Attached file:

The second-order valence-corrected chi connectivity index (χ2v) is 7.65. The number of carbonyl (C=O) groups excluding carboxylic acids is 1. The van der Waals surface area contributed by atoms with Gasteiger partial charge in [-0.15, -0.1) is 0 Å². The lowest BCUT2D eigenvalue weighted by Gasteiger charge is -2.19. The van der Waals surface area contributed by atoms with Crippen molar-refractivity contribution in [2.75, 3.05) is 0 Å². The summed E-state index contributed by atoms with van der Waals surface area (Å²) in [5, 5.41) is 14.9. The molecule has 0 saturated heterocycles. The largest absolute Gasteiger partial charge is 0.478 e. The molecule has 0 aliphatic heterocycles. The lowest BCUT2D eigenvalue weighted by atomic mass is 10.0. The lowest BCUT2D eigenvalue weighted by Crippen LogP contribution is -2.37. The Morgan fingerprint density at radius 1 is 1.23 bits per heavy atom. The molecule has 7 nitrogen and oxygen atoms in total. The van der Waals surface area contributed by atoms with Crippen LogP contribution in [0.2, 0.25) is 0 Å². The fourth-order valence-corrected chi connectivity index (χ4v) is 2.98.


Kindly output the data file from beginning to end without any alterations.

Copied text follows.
The second-order valence-corrected chi connectivity index (χ2v) is 7.65. The number of carbonyl (C=O) groups excluding carboxylic acids is 1. The van der Waals surface area contributed by atoms with Gasteiger partial charge in [-0.15, -0.1) is 0 Å². The lowest BCUT2D eigenvalue weighted by Gasteiger charge is -2.19. The van der Waals surface area contributed by atoms with Crippen molar-refractivity contribution in [2.75, 3.05) is 0 Å². The summed E-state index contributed by atoms with van der Waals surface area (Å²) in [5, 5.41) is 14.9. The molecule has 0 saturated heterocycles. The largest absolute Gasteiger partial charge is 0.478 e. The molecule has 0 aliphatic heterocycles. The lowest BCUT2D eigenvalue weighted by atomic mass is 10.0. The lowest BCUT2D eigenvalue weighted by Crippen LogP contribution is -2.37. The Morgan fingerprint density at radius 1 is 1.23 bits per heavy atom. The molecule has 7 nitrogen and oxygen atoms in total. The van der Waals surface area contributed by atoms with Crippen LogP contribution in [0.2, 0.25) is 0 Å². The fourth-order valence-corrected chi connectivity index (χ4v) is 2.98.